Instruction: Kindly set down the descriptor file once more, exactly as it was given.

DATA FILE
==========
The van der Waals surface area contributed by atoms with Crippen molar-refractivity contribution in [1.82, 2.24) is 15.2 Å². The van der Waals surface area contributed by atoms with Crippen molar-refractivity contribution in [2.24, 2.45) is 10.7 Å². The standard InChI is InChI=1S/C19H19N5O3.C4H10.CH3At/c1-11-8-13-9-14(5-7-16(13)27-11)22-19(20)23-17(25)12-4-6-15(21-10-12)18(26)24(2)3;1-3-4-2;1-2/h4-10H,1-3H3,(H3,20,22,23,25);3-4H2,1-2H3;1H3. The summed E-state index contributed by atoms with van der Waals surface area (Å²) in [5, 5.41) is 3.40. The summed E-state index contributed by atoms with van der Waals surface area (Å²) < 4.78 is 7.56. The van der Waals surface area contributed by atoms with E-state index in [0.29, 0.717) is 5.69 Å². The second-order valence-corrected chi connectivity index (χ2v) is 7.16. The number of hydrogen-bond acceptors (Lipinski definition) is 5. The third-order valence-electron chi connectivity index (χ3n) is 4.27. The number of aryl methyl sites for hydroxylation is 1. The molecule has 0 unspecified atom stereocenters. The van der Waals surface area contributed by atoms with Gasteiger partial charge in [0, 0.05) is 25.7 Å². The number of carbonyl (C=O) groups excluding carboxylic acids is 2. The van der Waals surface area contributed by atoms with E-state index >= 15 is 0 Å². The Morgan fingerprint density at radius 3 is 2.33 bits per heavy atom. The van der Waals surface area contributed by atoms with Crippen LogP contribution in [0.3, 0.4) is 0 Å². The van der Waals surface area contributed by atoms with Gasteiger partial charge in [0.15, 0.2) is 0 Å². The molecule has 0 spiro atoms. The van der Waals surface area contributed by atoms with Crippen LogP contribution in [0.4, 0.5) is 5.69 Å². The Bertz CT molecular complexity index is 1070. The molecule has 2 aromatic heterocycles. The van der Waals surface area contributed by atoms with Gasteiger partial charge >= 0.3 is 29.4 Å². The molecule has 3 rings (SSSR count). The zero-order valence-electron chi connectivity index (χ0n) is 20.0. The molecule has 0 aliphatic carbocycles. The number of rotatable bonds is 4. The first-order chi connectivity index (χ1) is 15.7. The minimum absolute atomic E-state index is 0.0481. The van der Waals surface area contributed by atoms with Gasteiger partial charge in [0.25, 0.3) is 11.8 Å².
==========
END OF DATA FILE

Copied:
The van der Waals surface area contributed by atoms with Crippen molar-refractivity contribution in [1.82, 2.24) is 15.2 Å². The van der Waals surface area contributed by atoms with Crippen molar-refractivity contribution in [2.24, 2.45) is 10.7 Å². The standard InChI is InChI=1S/C19H19N5O3.C4H10.CH3At/c1-11-8-13-9-14(5-7-16(13)27-11)22-19(20)23-17(25)12-4-6-15(21-10-12)18(26)24(2)3;1-3-4-2;1-2/h4-10H,1-3H3,(H3,20,22,23,25);3-4H2,1-2H3;1H3. The summed E-state index contributed by atoms with van der Waals surface area (Å²) in [5, 5.41) is 3.40. The summed E-state index contributed by atoms with van der Waals surface area (Å²) < 4.78 is 7.56. The van der Waals surface area contributed by atoms with E-state index in [0.29, 0.717) is 5.69 Å². The second-order valence-corrected chi connectivity index (χ2v) is 7.16. The number of hydrogen-bond acceptors (Lipinski definition) is 5. The third-order valence-electron chi connectivity index (χ3n) is 4.27. The number of aryl methyl sites for hydroxylation is 1. The molecule has 0 unspecified atom stereocenters. The van der Waals surface area contributed by atoms with Gasteiger partial charge in [0, 0.05) is 25.7 Å². The number of carbonyl (C=O) groups excluding carboxylic acids is 2. The van der Waals surface area contributed by atoms with E-state index >= 15 is 0 Å². The Morgan fingerprint density at radius 3 is 2.33 bits per heavy atom. The van der Waals surface area contributed by atoms with Crippen LogP contribution in [0.3, 0.4) is 0 Å². The van der Waals surface area contributed by atoms with Gasteiger partial charge in [0.15, 0.2) is 0 Å². The molecule has 0 spiro atoms. The van der Waals surface area contributed by atoms with Crippen LogP contribution in [0.4, 0.5) is 5.69 Å². The Bertz CT molecular complexity index is 1070. The molecule has 2 aromatic heterocycles. The van der Waals surface area contributed by atoms with Gasteiger partial charge >= 0.3 is 29.4 Å². The molecule has 3 rings (SSSR count). The zero-order valence-electron chi connectivity index (χ0n) is 20.0. The molecule has 0 aliphatic carbocycles. The number of rotatable bonds is 4. The first-order chi connectivity index (χ1) is 15.7. The minimum absolute atomic E-state index is 0.0481. The van der Waals surface area contributed by atoms with Gasteiger partial charge in [0.25, 0.3) is 11.8 Å².